The Incredible Vanishing GOP Convention Bounce

Fight disinformation: Sign up for the free Mother Jones Daily newsletter and follow the news that matters.

Gallup is out with a post-convention poll asking people whether last week’s festivities in Tampa have made them more likely or less likely to vote for Mitt Romney. Answer: 40% are more likely, 38% are less likely. This is a net bounce of 2 percentage points, the lowest since Gallup started tracking this question a quarter of a century ago.

The chart on the right shows the net bounce for most conventions going back to 1984. What I found most interesting is that aside from two outliers with gigantic bounces, every convention has produced a bounce of about 15 percentage points. Every convention, that is, until you get to Republican conventions in the Bush era and beyond. Ever since W stamped his imprint on the GOP, their convention bounces have been nearly invisible. Apparently, putting themselves on display to the American public simply doesn’t make a positive impression anymore.

Those of us who are liberal hacks will have an obvious reaction: No kidding. Is it any wonder that the American public doesn’t get the warm and fuzzies from watching the parade of rabid true believers that make up today’s GOP? Still, it’s kind of curious, isn’t it?

In other news, Gallup reports that Romney’s acceptance speech was the most poorly received of any speech since they started keeping track in 1996. In fact, it wasn’t even close. The net positive rating for Romney was nine points lower than the previous worst speaker (John McCain) and a full 13 points lower than the pre-Romney average. Ouch.

We've never been very good at being conservative.

And usually, that serves us well in doing the ambitious, hard-hitting journalism that you turn to Mother Jones for. But it also means we can't afford to come up short when it comes to scratching together the funds it takes to keep our team firing on all cylinders, and the truth is, we finished our budgeting cycle on June 30 about $100,000 short of our online goal.

This is no time to come up short. It's time to fight like hell, as our namesake would tell us to do, for a democracy where minority rule cannot impose an extreme agenda, where facts matter, and where accountability has a chance at the polls and in the press. If you value our reporting and you can right now, please help us dig out of the $100,000 hole we're starting our new budgeting cycle in with an always-needed and always-appreciated donation today.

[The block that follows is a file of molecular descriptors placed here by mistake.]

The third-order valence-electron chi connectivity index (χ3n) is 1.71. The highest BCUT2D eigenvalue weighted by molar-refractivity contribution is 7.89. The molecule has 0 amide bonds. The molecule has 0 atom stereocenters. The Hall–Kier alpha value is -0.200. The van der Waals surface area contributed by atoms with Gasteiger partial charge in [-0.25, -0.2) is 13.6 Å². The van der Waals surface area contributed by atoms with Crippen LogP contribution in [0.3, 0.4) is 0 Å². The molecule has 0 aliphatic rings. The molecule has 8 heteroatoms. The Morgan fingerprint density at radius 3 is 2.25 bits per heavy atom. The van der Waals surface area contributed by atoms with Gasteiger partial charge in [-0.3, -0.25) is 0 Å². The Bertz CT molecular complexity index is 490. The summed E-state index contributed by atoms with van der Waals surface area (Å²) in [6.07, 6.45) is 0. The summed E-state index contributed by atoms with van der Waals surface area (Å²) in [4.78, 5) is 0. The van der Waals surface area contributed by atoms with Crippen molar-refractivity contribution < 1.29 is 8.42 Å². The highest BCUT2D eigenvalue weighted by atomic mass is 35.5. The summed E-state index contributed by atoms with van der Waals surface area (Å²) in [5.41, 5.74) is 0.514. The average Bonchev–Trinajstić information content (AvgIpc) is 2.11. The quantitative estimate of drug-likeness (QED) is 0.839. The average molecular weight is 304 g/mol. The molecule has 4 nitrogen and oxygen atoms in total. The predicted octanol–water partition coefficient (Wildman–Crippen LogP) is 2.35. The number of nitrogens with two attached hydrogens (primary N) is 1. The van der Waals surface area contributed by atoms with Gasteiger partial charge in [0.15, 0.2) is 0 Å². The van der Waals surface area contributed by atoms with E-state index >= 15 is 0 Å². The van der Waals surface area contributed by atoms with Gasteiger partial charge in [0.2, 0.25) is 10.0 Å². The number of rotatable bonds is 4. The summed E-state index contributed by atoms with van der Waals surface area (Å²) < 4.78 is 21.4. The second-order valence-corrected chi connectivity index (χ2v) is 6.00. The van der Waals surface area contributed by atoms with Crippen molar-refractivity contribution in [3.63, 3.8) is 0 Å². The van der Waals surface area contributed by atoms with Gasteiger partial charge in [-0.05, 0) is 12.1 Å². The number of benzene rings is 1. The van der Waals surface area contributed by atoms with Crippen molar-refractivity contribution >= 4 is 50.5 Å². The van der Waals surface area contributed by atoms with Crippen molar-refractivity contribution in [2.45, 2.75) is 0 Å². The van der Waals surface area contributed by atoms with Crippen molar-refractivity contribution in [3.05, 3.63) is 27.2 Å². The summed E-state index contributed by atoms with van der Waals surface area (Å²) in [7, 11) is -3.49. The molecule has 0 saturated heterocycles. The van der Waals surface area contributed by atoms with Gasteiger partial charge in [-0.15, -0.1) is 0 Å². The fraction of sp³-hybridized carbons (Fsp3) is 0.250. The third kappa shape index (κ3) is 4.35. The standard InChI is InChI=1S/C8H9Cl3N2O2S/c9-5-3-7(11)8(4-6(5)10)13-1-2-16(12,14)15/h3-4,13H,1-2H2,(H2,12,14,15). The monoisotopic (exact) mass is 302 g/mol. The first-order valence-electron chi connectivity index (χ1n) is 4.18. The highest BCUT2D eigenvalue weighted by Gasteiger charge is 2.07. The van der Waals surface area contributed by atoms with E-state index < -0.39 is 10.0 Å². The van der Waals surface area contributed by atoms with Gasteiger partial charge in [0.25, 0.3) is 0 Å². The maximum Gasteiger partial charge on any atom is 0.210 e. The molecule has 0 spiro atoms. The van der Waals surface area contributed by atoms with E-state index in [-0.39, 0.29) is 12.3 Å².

payment methods

We've never been very good at being conservative.

And usually, that serves us well in doing the ambitious, hard-hitting journalism that you turn to Mother Jones for. But it also means we can't afford to come up short when it comes to scratching together the funds it takes to keep our team firing on all cylinders, and the truth is, we finished our budgeting cycle on June 30 about $100,000 short of our online goal.

This is no time to come up short. It's time to fight like hell, as our namesake would tell us to do, for a democracy where minority rule cannot impose an extreme agenda, where facts matter, and where accountability has a chance at the polls and in the press. If you value our reporting and you can right now, please help us dig out of the $100,000 hole we're starting our new budgeting cycle in with an always-needed and always-appreciated donation today.

payment methods

We Recommend

Latest

Sign up for our free newsletter

Subscribe to the Mother Jones Daily to have our top stories delivered directly to your inbox.

Get our award-winning magazine

Save big on a full year of investigations, ideas, and insights.

Subscribe

Support our journalism

Help Mother Jones' reporters dig deep with a tax-deductible donation.

Donate